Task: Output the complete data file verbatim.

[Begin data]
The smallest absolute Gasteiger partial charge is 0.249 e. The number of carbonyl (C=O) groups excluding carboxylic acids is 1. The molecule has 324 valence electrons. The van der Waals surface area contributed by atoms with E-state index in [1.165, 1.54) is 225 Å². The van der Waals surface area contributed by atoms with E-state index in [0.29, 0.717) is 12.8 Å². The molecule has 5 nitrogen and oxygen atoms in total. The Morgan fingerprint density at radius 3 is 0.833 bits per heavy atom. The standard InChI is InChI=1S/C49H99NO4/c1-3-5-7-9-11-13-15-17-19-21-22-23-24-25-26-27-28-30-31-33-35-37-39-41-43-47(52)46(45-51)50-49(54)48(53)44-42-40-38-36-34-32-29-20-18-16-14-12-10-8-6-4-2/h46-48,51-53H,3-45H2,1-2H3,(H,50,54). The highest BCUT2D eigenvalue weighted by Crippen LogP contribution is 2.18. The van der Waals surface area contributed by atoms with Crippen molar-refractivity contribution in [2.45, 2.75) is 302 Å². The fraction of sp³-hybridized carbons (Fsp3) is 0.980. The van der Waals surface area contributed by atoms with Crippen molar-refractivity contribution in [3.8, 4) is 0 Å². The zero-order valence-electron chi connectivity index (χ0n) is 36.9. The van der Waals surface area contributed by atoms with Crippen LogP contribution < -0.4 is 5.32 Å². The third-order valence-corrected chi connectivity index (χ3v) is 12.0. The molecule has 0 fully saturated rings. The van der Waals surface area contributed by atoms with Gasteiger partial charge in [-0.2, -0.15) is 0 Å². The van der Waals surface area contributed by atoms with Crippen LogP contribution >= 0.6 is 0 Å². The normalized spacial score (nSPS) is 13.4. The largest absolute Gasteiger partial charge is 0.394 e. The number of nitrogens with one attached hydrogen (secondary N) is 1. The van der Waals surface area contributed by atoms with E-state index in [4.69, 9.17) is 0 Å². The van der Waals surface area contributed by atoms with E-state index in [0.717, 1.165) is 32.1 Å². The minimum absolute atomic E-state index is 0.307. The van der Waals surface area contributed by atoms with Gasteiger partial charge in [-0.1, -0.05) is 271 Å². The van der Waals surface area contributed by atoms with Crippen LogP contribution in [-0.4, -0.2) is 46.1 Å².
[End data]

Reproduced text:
The smallest absolute Gasteiger partial charge is 0.249 e. The number of carbonyl (C=O) groups excluding carboxylic acids is 1. The molecule has 324 valence electrons. The van der Waals surface area contributed by atoms with E-state index in [1.165, 1.54) is 225 Å². The van der Waals surface area contributed by atoms with E-state index in [0.29, 0.717) is 12.8 Å². The molecule has 5 nitrogen and oxygen atoms in total. The Morgan fingerprint density at radius 3 is 0.833 bits per heavy atom. The standard InChI is InChI=1S/C49H99NO4/c1-3-5-7-9-11-13-15-17-19-21-22-23-24-25-26-27-28-30-31-33-35-37-39-41-43-47(52)46(45-51)50-49(54)48(53)44-42-40-38-36-34-32-29-20-18-16-14-12-10-8-6-4-2/h46-48,51-53H,3-45H2,1-2H3,(H,50,54). The highest BCUT2D eigenvalue weighted by Crippen LogP contribution is 2.18. The van der Waals surface area contributed by atoms with Crippen molar-refractivity contribution in [2.45, 2.75) is 302 Å². The fraction of sp³-hybridized carbons (Fsp3) is 0.980. The van der Waals surface area contributed by atoms with Crippen molar-refractivity contribution in [3.8, 4) is 0 Å². The zero-order valence-electron chi connectivity index (χ0n) is 36.9. The van der Waals surface area contributed by atoms with Crippen LogP contribution < -0.4 is 5.32 Å². The third-order valence-corrected chi connectivity index (χ3v) is 12.0. The molecule has 0 fully saturated rings. The van der Waals surface area contributed by atoms with Gasteiger partial charge in [-0.2, -0.15) is 0 Å². The van der Waals surface area contributed by atoms with Crippen LogP contribution >= 0.6 is 0 Å². The normalized spacial score (nSPS) is 13.4. The largest absolute Gasteiger partial charge is 0.394 e. The number of nitrogens with one attached hydrogen (secondary N) is 1. The van der Waals surface area contributed by atoms with E-state index in [4.69, 9.17) is 0 Å². The van der Waals surface area contributed by atoms with E-state index in [0.717, 1.165) is 32.1 Å². The minimum absolute atomic E-state index is 0.307. The van der Waals surface area contributed by atoms with Gasteiger partial charge in [-0.1, -0.05) is 271 Å². The van der Waals surface area contributed by atoms with Crippen LogP contribution in [-0.4, -0.2) is 46.1 Å².